Texas Turbine upgrades Caravan

Aviation International News » January 2010
December 28, 2009, 7:06 AM

After Bobby Bishop’s Texas Turbine Conversions converted the single-engine de Havilland Canada DHC-3 Otter from a PT6 to a TPE331 engine, the company needed another project. The Cessna Caravan looked like a good prospect, so Bishop bought a 1995 Cessna Grand Caravan 208B that had been used for hauling newspapers and had logged 9,000 hours. Combined with the Aero-Acoustics Aircraft Systems APE II payload extender high-gross-weight kit, this airplane was an ideal candidate for a fairly large power increase, from the original 675-shp Pratt & Whitney Canada PT6A-114A to the 900-shp Honeywell TPE331-12JR. Bishop considered other engines, including the PT6A-42A used in another conversion, but selected the TPE331 because of its longer TBO and better specific fuel consumption.

Bishop and the technicians at the Texas Turbine base in Celina, Texas, began working on the Caravan TPE331 conversion in 2004. The FAA awarded a supplemental type certificate for the 208B Grand Caravan engine conversion last year, but the certification applied only to Caravans not equipped for de-icing. Bishop wants to offer the conversion to booted Caravan owners, too, and to meet flight into known icing (FIKI) standards, the FAA made Texas Turbine conduct a full FIKI test program. Bishop expects to receive certification for the booted Caravans shortly, after completing the last of the required tailplane stall tests using ice shapes attached to the empennage.

One of Bishop’s goals with the conversion was to leave the airframe alone as much as possible, so that the engine mod involved only the area forward of the Caravan’s firewall. Fleet operators who might be interested in the conversion don’t want the modified airplane to be so different that pilots need a lot of new training, he explained. Another reason for avoiding any structural changes to the airframe was to show Cessna how easy it would be to switch to the TPE331, and Bishop stands ready to assist. Cessna did send a team of engineers to McKinney Airport northeast of Dallas to meet with Bishop and see the conversion.

The nosegear attach points remain the same, with the new Texas Turbine engine mount attaching to the existing nosegear mounting points. Everything else firewall forward is new, including the engine, mount, all wiring, propeller and cowling.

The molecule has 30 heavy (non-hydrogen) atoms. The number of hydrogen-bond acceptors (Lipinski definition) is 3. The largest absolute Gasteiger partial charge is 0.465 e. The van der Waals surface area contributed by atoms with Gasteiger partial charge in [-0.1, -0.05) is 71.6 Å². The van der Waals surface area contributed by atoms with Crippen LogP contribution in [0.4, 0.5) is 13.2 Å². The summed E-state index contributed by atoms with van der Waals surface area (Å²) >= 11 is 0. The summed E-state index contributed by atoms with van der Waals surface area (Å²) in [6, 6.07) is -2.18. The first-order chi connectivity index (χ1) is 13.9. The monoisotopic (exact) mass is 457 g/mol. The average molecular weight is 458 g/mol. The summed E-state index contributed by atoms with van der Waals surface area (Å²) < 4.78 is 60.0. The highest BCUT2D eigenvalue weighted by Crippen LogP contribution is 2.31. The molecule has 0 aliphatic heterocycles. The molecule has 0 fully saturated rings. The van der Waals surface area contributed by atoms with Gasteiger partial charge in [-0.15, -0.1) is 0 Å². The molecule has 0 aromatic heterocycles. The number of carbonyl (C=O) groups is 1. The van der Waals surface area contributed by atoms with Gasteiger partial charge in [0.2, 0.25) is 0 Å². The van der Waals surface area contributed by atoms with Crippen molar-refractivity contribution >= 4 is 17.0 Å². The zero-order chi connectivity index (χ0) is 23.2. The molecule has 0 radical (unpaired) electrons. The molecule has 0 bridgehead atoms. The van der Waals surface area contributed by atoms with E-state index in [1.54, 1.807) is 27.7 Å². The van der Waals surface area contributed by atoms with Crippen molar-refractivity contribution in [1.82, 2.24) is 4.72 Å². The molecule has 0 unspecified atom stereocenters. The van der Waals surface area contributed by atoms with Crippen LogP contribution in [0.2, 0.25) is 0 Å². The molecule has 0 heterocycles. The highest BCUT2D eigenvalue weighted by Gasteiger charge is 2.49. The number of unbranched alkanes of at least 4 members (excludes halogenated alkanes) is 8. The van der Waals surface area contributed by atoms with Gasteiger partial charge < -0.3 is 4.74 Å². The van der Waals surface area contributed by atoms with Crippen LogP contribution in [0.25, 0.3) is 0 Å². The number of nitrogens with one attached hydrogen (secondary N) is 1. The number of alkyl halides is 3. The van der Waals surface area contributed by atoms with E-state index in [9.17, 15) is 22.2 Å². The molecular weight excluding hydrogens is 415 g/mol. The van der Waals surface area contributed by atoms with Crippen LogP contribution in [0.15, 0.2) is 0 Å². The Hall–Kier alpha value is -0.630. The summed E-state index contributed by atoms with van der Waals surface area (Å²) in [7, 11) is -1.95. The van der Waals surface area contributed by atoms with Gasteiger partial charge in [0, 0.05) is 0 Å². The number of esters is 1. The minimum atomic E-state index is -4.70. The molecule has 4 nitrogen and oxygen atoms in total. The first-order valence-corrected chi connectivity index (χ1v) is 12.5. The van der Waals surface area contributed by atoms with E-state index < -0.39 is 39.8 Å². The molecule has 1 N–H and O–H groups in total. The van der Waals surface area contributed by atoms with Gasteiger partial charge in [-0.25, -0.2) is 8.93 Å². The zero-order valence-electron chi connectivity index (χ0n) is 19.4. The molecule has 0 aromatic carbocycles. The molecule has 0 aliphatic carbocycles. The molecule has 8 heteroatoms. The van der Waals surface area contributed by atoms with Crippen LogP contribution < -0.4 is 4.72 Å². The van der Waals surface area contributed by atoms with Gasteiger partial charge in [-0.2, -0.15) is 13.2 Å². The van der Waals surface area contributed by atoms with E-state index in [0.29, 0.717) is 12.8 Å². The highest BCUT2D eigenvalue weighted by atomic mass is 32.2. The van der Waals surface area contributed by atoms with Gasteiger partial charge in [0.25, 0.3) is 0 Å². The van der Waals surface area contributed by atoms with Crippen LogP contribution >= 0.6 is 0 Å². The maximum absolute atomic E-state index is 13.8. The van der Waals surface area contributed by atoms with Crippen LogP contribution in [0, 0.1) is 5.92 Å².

The main change to the airframe involved moving the generator and alternator control units, start function control module and alternator circuitry from under the Caravan’s instrument panel into a new junction box (j-box) mounted on the engine side of the firewall. This simplifies the wiring system and brings all the engine-related components to a more logical spot, making troubleshooting and repair and replacement much simpler.

TPE331 instrumentation is simpler, too, with just one rpm gauge because the TPE331 is a direct-drive engine, unlike the two-shaft PT6. Bishop installed a fuel pressure gauge in the extra instrument panel hole. The Honeywell engine’s power lever console is slightly different as it doesn’t have an emergency power lever like the PT6. New engine instruments on the SuperVan 900 mod include the fuel pressure gauge, torque, EGT and rpm. Another airframe change was removing the motive-flow fuel pump, which is not needed for the TPE331 installation.

The new cowl is made of aluminum-honeycomb composite. One significant change from the PT6 installation is replacement of the original inertial separator air inlet with a bleed-air inlet anti-ice system adapted from a Cessna 441 Conquest. Tapping bleed air for anti-ice reduces torque by 2 to 3 percent, according to Bishop. A 300-amp starter/generator is backed up by a new 95-amp standby generator.

The Texas Turbine conversion includes a new Hartzell four-blade propeller system with 110-inch blades, four inches longer than the blades on the Grand Caravan’s three-blade McCauley prop. The TPE331 turns the prop at a maximum of 1591 rpm, compared with 1900 rpm on the PT6A-114A Caravan.